Weekly Green Round-Up

Minimal Mercury Marinated Tuna by Small Footprint Family — Like tuna but hate those pesky high mercury levels? Dawn highlights some sources for tuna with much lower levels of mercury and as a bonus, shares a recipe.

Will Your Kid Be Carrying a Pesticide (Triclosan) in His School Supplies? by The Smart Mama — Jennifer illuminates an issue that has been chapping my proverbial butt for a while now… Microban is in/on lunch boxes as well as a ton of other school-related items and it’s not good stuff.

Color My Driveway: Cornstarch Sidewalk Paint by Pink and Green Mama — This homemade sidewalk paint, made with ingredients you can probably already find in your own kitchen, is so cool that I wish I’d thought of it first.

Do I Make You Uncomfortable? by Heather’s Homemaking — Do you ever wonder if your commitment to the environment makes your less-green friends uncomfortable?

How to Clean a Toilet by Oooh Baby Green Living and Parenting — J. Claire teaches you how to clean your toilet the green way.

Cleaning Out Plato’s Reusable Closet with a Stylish Texas Teen by Greenopolis — Consignment stores can help fatten up a teen’s wardrobe at a fraction of mall prices. And? It’s much greener than buying new.

On Our Blog:  Back to School at the Thrift Store

Bug Off, Bugs

bug-it-off.jpgWhen my daughter gets bitten by a mosquito, an angry red welt shows up on the surface of her skin within minutes. I’ve never seen anything quite like it – one minute she’s outside playing and the next, she’s close to tears because she’s dotted with big, itchy bumps. The bites swell up, turn a bright shade of crimson and last for days – there have been times when I’ve deliberately kept her out of the public eye, lest folks think she’s covered in chicken pox.

I’ve been using bug spray on her this summer – sparingly, mind you – but unfortunately, it really hasn’t given her much relief. I was just saying to my husband earlier this month that I wished there was a product I could use on her without feeling like I was dousing her with chemicals, and then I heard about Bug-it-Off – a natural, organic bug repellent from Greenerways Organic that’s safe for people (including pregnant women!), pets and the environment. Bug-it-Off is the first – and only – organic bug spray to hit the shelves, and I gotta say, it’s about time!

Bug-it-Off is a mixture of pure water and essential organic oils (citronella and cedarwood). There are no additional ingredients – no soaps, glycerine or alcohol will take away from the oils. Those ingredients are added separately to each bottle so that they maintain their purest state; the end result is a product that’s not only 100% organic bur also DEET-free!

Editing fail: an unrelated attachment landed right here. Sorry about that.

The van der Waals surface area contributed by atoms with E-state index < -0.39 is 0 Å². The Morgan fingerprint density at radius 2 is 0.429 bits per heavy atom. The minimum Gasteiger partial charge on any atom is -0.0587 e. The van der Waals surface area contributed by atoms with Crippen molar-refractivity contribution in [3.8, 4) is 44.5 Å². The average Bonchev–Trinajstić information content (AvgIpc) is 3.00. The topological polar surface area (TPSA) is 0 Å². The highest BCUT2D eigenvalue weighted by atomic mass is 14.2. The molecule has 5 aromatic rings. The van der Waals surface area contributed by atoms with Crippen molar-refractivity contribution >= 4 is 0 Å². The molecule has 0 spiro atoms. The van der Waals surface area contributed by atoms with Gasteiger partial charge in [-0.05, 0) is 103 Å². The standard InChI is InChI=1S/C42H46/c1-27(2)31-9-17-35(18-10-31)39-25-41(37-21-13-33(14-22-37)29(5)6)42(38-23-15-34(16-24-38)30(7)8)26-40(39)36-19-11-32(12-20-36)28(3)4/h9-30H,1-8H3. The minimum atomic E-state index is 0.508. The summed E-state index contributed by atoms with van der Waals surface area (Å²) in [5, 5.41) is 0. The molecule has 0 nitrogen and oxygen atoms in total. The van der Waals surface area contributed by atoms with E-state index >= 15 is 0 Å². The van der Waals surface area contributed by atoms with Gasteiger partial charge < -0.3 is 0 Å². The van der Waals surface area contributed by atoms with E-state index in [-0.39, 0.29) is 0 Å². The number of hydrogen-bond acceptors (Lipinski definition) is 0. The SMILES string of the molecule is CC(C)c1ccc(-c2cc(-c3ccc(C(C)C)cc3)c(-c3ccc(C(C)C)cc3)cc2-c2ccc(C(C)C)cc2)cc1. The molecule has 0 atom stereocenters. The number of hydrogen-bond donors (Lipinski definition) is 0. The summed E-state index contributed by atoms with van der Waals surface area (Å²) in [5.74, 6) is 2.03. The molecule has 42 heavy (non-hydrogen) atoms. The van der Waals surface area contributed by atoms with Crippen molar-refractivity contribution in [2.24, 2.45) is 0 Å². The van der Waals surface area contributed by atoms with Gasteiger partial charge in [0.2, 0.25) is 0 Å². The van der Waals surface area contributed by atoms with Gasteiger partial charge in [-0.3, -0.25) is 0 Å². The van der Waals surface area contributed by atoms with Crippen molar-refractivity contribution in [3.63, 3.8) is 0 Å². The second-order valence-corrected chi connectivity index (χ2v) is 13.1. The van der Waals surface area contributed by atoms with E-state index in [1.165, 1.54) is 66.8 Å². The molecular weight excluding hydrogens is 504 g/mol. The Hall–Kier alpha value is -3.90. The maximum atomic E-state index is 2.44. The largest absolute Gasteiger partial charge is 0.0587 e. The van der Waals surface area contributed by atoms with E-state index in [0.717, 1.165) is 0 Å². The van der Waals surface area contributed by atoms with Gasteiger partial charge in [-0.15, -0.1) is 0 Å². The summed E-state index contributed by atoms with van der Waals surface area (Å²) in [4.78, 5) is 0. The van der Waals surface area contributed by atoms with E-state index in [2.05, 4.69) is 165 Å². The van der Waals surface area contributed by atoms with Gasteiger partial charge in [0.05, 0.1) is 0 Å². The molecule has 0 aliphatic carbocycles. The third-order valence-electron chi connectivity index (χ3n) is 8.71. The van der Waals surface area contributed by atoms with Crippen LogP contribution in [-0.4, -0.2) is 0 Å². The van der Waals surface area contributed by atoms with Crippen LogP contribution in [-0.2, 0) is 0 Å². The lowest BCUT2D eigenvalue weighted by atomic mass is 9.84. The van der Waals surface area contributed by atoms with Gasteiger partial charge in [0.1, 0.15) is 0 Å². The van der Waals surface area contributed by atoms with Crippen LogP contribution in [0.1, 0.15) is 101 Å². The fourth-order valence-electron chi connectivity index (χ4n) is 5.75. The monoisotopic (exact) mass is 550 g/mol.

Find It Here: Bug-it-Off

Back to School at the Thrift Store

thrift.jpgIt’s that time again and personally, I groan because I loathe back-to-school shopping. While I do shop as greenly as possible for school supplies, I don’t have a lot of green options for uniforms, which both my kids wear to their public schools. Since I also don’t have boatloads of expendable income either, I hit the consignment stores and thrift stores first before I go shopping for any new uniform clothing.

If you go at the right time, which seems to be about a month before school starts around here, you can scoop up the stuff other parents are replacing for a fraction of the cost of new uniforms and you are, of course, conserving resources by not buying everything brand new.

Another reason to consider buying pre-owned school clothes, and uniforms in particular, is because many school uniforms companies now tout their clothing as being stain-resistant. Well, that would be awesome if stain-resistant fabric treatments weren’t made of toxic and persistent fluorochemicals. If you buy it used, there’s at least the likelihood that some of that treatment has worn away over time via repeated washing and drying.

The day I went shopping, the consignment store was closed so I still have to go there but the thrift store was a total Read the rest of this entry »

My Kids Are More Green Than I Am

My efforts to be more eco-friendly can seem feeble at times.  I forget to take my reusable grocery bags to the store.  I refuse to “let it mellow if it’s yellow.” I still buy the occasional bottle of water, despite a growing collection of reusable water bottles in my kitchen cupboard.  And I’ve been researching, but not actually purchasing, a water saving shower head for months now.

But I’m somehow managing to raise waste-conscious kids.

My four year old daughter and I were in a public restroom this weekend and she was enthralled with the automatic paper towel dispenser.  Her hands had been wiped clean of any hint of moisture, and she quickly flailed her arms in front of the sensor.  A new sheet of paper was spit out of the mechanical holder.

“Stop,” I said.

“Why?” she asked.

“Because you don’t need it,” I explained.  And we left the towel, clean and dry and ready for the next user.

It was a small, seemingly meaningless, encounter.  But as we walked out of the gas station bathroom, I thought, rather smugly, to myself “you’re showing her what it means to be more responsible with our resources.”